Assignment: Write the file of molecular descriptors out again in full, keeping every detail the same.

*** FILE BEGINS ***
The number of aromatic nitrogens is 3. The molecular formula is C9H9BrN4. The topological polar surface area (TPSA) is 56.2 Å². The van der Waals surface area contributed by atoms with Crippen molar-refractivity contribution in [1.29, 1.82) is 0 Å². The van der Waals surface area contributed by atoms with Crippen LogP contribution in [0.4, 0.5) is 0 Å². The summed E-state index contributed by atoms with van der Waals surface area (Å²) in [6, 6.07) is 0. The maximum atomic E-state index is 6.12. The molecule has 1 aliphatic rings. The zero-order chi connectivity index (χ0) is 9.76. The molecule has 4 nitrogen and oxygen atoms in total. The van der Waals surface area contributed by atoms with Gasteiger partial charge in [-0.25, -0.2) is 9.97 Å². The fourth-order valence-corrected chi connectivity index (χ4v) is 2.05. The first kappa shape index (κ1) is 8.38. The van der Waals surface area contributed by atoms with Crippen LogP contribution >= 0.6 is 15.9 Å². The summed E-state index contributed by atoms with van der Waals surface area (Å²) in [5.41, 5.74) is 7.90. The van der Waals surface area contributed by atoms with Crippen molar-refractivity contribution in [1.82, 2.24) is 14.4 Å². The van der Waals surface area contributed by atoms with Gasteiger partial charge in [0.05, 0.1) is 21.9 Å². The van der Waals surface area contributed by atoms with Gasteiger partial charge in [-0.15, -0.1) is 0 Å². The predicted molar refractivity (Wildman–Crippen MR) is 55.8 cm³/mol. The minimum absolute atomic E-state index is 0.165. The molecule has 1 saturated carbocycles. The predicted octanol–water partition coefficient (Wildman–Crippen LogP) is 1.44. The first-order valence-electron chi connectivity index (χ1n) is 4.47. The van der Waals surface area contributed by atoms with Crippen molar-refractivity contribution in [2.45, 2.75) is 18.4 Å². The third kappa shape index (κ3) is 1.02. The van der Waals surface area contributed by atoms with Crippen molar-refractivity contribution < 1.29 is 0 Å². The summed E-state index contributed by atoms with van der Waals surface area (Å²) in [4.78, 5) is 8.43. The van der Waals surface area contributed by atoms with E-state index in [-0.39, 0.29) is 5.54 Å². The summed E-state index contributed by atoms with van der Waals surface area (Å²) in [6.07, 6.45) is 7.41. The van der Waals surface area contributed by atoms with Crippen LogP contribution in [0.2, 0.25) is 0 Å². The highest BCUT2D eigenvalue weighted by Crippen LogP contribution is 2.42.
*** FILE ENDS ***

The number of aromatic nitrogens is 3. The molecular formula is C9H9BrN4. The topological polar surface area (TPSA) is 56.2 Å². The van der Waals surface area contributed by atoms with Crippen molar-refractivity contribution in [1.29, 1.82) is 0 Å². The van der Waals surface area contributed by atoms with Crippen LogP contribution in [0.4, 0.5) is 0 Å². The summed E-state index contributed by atoms with van der Waals surface area (Å²) in [6, 6.07) is 0. The maximum atomic E-state index is 6.12. The molecule has 1 aliphatic rings. The zero-order chi connectivity index (χ0) is 9.76. The molecule has 4 nitrogen and oxygen atoms in total. The van der Waals surface area contributed by atoms with Gasteiger partial charge in [-0.25, -0.2) is 9.97 Å². The fourth-order valence-corrected chi connectivity index (χ4v) is 2.05. The first kappa shape index (κ1) is 8.38. The van der Waals surface area contributed by atoms with Crippen LogP contribution >= 0.6 is 15.9 Å². The summed E-state index contributed by atoms with van der Waals surface area (Å²) in [5.41, 5.74) is 7.90. The van der Waals surface area contributed by atoms with Crippen molar-refractivity contribution in [1.82, 2.24) is 14.4 Å². The van der Waals surface area contributed by atoms with Gasteiger partial charge in [0.05, 0.1) is 21.9 Å². The van der Waals surface area contributed by atoms with Gasteiger partial charge in [-0.15, -0.1) is 0 Å². The predicted molar refractivity (Wildman–Crippen MR) is 55.8 cm³/mol. The minimum absolute atomic E-state index is 0.165. The molecule has 1 saturated carbocycles. The predicted octanol–water partition coefficient (Wildman–Crippen LogP) is 1.44. The first-order valence-electron chi connectivity index (χ1n) is 4.47. The van der Waals surface area contributed by atoms with Crippen molar-refractivity contribution in [2.45, 2.75) is 18.4 Å². The third kappa shape index (κ3) is 1.02. The van der Waals surface area contributed by atoms with Crippen molar-refractivity contribution < 1.29 is 0 Å². The summed E-state index contributed by atoms with van der Waals surface area (Å²) in [4.78, 5) is 8.43. The van der Waals surface area contributed by atoms with E-state index in [-0.39, 0.29) is 5.54 Å². The summed E-state index contributed by atoms with van der Waals surface area (Å²) in [6.07, 6.45) is 7.41. The van der Waals surface area contributed by atoms with Crippen LogP contribution in [0.2, 0.25) is 0 Å². The highest BCUT2D eigenvalue weighted by Crippen LogP contribution is 2.42.